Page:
As for Woensdrecht, conceived of as a military center, civil work prospers there, too. Aircraft End-of-Life Services (AELS), an aircraft teardown and recycling company based in Delft, midway between Schiphol and Woensdrecht, has a facility there. “That's where we can fly airplanes to tear them down,” says General Manager Derk-Jan van Heerden. AELS added operations there in mid-2011 and has completed two projects at that location. Van Heerden says convincing customers to fly aircraft to Woensdrecht remains a challenge, but his business is seeing sustained growth.

Fokker Services' substantial sustainment base in the Netherlands includes not only its operations at Schiphol but also a maintenance base at Woensdrecht. “As we speak, we have [two concurrent] heavy-maintenance lines through Woensdrecht for Oceanair de Brazil,” says Somers. “They fly their Fokker 100s for six weeks to Woensdrecht, and we do the heavy checks, so the revenue we generate [in the Netherlands] comes from all over the place.”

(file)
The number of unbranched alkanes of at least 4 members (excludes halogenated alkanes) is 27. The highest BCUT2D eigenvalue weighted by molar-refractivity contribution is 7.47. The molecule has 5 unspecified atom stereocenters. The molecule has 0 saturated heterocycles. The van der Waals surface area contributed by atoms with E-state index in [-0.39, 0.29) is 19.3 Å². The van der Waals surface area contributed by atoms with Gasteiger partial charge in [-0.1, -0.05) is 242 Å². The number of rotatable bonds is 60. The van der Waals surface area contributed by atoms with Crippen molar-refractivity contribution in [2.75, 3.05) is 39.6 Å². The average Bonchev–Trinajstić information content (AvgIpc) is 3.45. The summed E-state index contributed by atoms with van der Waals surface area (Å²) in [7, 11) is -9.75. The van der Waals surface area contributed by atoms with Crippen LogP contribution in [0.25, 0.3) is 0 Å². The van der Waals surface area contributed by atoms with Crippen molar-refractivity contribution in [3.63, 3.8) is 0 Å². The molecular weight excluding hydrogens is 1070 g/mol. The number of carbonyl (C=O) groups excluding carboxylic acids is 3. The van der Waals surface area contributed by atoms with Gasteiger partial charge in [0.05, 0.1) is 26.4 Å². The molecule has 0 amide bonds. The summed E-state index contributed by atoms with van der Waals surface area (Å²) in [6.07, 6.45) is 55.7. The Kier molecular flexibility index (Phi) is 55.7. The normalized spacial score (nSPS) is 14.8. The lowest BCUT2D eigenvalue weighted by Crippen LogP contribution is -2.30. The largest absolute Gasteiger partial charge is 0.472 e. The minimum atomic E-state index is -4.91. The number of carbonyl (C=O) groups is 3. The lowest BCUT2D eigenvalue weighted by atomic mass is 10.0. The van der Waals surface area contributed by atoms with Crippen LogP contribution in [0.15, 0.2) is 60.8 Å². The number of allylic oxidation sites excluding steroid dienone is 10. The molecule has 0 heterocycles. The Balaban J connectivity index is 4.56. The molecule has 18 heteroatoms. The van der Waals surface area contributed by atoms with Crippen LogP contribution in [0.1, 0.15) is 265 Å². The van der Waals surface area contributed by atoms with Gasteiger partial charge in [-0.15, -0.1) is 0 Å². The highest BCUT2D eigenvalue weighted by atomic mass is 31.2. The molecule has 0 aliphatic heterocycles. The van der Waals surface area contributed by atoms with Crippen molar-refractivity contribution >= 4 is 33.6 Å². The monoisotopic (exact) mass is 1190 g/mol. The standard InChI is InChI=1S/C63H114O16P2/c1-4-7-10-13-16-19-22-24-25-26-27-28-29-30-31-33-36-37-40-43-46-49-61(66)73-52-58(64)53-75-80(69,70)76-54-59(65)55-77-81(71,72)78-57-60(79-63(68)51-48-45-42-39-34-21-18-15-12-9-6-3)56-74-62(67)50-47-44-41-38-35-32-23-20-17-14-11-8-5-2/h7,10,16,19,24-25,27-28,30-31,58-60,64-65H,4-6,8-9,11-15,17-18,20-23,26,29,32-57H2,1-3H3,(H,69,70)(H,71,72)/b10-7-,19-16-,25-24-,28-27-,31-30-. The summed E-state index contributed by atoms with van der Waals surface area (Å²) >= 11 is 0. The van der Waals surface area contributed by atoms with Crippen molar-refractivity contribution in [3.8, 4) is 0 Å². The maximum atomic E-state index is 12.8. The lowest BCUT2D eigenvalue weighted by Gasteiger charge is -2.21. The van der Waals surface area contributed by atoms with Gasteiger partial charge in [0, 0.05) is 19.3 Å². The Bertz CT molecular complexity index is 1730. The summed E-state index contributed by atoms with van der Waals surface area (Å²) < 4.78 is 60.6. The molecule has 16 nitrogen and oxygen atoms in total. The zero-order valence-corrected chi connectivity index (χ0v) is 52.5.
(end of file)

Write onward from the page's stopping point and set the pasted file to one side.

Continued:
For Fokker Technologies, the focus is on servicing its eponymous fleet while diversifying its capabilities. KLM still operates 26 Fokker 70s, but the Fokker fleet is concentrated in the Asia-Pacific region, says Somers. Fokker Services' new three-bay hangar in Singapore (where it services the burgeoning Australian Fokker fleet as well as ATR aircraft, for which it is an OEM-designated MRO) is humming at a rate of 50,000 man-hours annually. But its Woensdrecht civil-aircraft operation—resized during last year's lull and now seeing high-volume contracts come back, Somers says—will perform just over 200,000 man-hours this year. Its Fokker lines are booked through mid-2013 with Fokker 100s for Oceanair de Brazil and for Qantas subsidiary Network Aviation.

Somers's long-term focus is not on Fokker work, however. In addition to the Asia-Pacific ATRs, his company will perform roughly 50,000 man-hours on the Airbus A320, working closely with Dutch lessor Aercap. “It's an interesting shift of focus in Woensdrecht. and for the longer term. I think it's essential to have that capability,” Somers says.